I guess I was wrong.  We were sitting in the dining area eating dinner while talking about the chart and planning out how we might organize the payouts when M say, "Mimi pee pee, yeah!"  So, I got up and took her to the loo.  Who knew what we were starting?  Not us!

Now, a week later, she has earned over 80 stickers!  Granted, she gets one for recognizing that it was time to go potty, one for peeing, and two for pooping, but that's still a LOT of trips to the potty.  And for all of that, only 3 times has she been wrong about needing to go.  Plus, she's only been using 2-3 diapers/trainers per day, one of which is for naptime.  Go, M!  I finally have a sense that we're on the road towards big girl undies.  It's a relief!

For those of you interested in where I found my chart, here is the link.  I finally started printing them 4 to a page because we were going through them quickly. 

A Yarny Update

Things have been busy in my knitting life lately. I've had a very full schedule and it's been a lot of fun.  Well, for the most part.  See below.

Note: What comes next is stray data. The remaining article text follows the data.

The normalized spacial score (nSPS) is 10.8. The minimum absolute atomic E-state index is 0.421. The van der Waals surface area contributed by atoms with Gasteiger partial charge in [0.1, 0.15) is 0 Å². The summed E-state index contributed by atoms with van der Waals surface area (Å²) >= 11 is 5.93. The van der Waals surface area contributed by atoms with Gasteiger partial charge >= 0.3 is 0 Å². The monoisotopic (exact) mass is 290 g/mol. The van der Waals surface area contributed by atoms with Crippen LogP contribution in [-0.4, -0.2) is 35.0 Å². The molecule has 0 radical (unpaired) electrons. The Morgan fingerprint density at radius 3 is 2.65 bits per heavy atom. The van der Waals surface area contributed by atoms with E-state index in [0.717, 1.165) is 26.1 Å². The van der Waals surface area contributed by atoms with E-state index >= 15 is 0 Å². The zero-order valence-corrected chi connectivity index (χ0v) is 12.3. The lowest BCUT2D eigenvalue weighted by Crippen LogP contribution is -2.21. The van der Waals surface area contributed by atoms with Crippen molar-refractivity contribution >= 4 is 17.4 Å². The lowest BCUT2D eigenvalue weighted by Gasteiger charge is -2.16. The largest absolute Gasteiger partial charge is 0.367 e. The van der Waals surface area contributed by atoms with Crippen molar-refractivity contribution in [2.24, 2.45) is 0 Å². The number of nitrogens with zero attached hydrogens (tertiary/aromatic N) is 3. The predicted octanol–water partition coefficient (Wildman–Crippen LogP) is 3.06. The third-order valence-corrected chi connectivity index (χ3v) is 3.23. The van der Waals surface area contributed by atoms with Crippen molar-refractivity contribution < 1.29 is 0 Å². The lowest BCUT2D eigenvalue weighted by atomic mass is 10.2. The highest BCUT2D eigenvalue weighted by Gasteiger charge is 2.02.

This month, I worked on finishing up the yarn-testing for Shady Blue Acres.  I really enjoyed that project and look forward to working with more of their yarn when I take my payout.  It was really great to find a local yarn that I think might work really well for bullet-proof longies for my little Princess Linebacker.

Also, I am working my way through a custom order that is so far out from what I normally do that the change of pace has been a real eye-opener.  For this project, I'm knitting solid color longies with accent stripes at the cuffs and a duplicate stitch on the bum.  I'm knitting with a wool-blend yarn, as the recipient is potty-training and doesn't need full soaker protection.  While the wool-blend yarn split a little and caused me to have to drop back and redo stitches from time to time, I really do like the way it looks and feels once knit up.  It's silky and soft and the stitches are really even in a way you can't get with yarns like Blackberry Ridge or Cestari Fine.  Overall, other than the typical complaint of knitting with black yarn at night, it was a good project for me.  Please overlook the lovely flash photography...

Also on the needles this month were M's "hoohoo pants."  Last year I had knit her a pair of pants with owls on the pockets.  She loved them and wore them a LOT.   Sadly, this year, she no longer fit them, so away they went.  We were all sad they were going, but agreed that the proceeds would fund a new pair of hoohoo pants that would fit her this winter.  So I dyed up some yarn and picked up my needles and came up with this set.